Also this past week, Diane Fredgant reached out to me. She is a Judaica textile artist who works primarily in silk. Here’s her website: She made a tallit for my older son’s bar mitzvah a couple years back, which is stunning. In any case, she recently converted her studio’s focus to making masks for family and friends. While sewing one, she felt an inner compulsion to offer masks to some of our Portland area rabbis and their families and my family was fortunate enough to be a recipient.

As I reflected on the work of Dr. Tepper and Diane Fredgant, I wondered about combining the thrust of those two missions. What would it look like for Neveh Shalom congregants to sew masks that could be distributed to our street neighbors? Many of our congregants have already been busy sewing 900 masks that went to Cedar Sinai. As we all know, personal masks are in short supply and for the homeless who don’t have easy access to laundry facilities, that need is exacerbated.

To help in this, Diane has agreed to create a video on how to make a simple mask. Once she has completed the video, we will send that link out to you on Wednesday, along with a list of materials needed to make those masks. Finally, on May 3rd, CNS will be hosting a one hour Zoom workshop from 5-6 pm. Some of our skilled sewers and mask-makers will be available to demo, trouble shoot and otherwise be helpful to those who would like to participate in this wonderful mitzvah. Completed masks can be dropped off in a zip lock into a bin outside CNS that we will have set up.


Rav D

This is the Gift of Despair
A Passover Poem composed during pandemic

This is the gift of despair
Which opened at the shore of the sea.

And this is the gift of despair
Which is not darkness but call

A lighthouse cutting through fog,
Limning in silvered lambency

The perilous shoals which block our way.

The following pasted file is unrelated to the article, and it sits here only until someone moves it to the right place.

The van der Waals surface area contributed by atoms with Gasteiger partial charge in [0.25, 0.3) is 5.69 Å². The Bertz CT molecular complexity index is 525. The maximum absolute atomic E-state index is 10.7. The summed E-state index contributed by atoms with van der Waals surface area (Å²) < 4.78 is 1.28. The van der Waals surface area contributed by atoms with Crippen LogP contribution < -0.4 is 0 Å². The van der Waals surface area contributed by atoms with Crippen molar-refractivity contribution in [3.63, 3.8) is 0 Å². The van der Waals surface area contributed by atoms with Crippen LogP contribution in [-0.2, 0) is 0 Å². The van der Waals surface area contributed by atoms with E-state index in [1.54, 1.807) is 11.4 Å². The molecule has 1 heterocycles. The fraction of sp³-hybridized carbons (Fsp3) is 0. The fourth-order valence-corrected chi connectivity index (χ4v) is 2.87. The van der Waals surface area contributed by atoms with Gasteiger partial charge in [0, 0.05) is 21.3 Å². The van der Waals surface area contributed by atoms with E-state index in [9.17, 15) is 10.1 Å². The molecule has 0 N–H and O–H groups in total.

They also stand as sentinels
To the life we are meant to claim.

It happened like this
At the shore of the sea

When we thought we were free
From all that enslaved us.

Our herky-jerky toward a freedom
We barely could imagine, barely contain.

And the world suddenly put a stop
To all our frantic movements.

At the shore of the sea we heard
The clamor and grinding of Pharaoh’s wheels

Chariots and soldiers, chariots and soldiers
And despair in the pit of our bellies.

All we thought was for nought
All our hopes but illusion.

I know you have felt it too.
I know you have pushed that feeling away.

Too much to let it sweep over us;
So we paralyzed ourselves with movement
Hoping to hasten the all-clear

Stocking up on provisions and dry goods
For a journey we’ll each make at home.

And again, it happened like this
At the shore of the sea,

Amid the roar of Pharaoh’s men
Amid the clanking of metal weapons

We stood thick with despair
Even our empty dancing failed.

Till the one who made friends with despair
Stepped into the waters of despondency.

We call him by his name of Nachshon
But it’s the surname which comes to teach—

Ben Aminadav—I am the son
Of a people graced with generosity,

A child of expansiveness
Who opened to the gift of despair,

Who understood the only way past is through
Who plunged up to his thighs, his chest.

Tradition says, they lapped at his nostrils,
Those waters of despondency;

Then slowly, suddenly they split
The way was clear, freedom restored.

But it happened like this
Because one saw

That this is the gift of despair
Guiding our way through the mist

To the freedom not yet realized
To the life we are meant to claim.

Shabbat Table Talk

  1. How long a list of emotions could you generate for your experiences during Coronavirus? Think creatively–words like listless, snug-as-a-bug, or terrified or grateful are just some of dozens of possibilities.
  2. Have you found it difficult to focus on the needs of those further removed, or are you still engaged in acts of chesed?
  3. When is the last time you sewed anything? (And for mask-makers, what did you last sew that wasn’t a mask?)

If you’d like to continue this discussion, follow this link to CNS’s Facebook page to share your own perspectives on the topics raised in this week’s Oasis Songs. Comments will be moderated as necessary.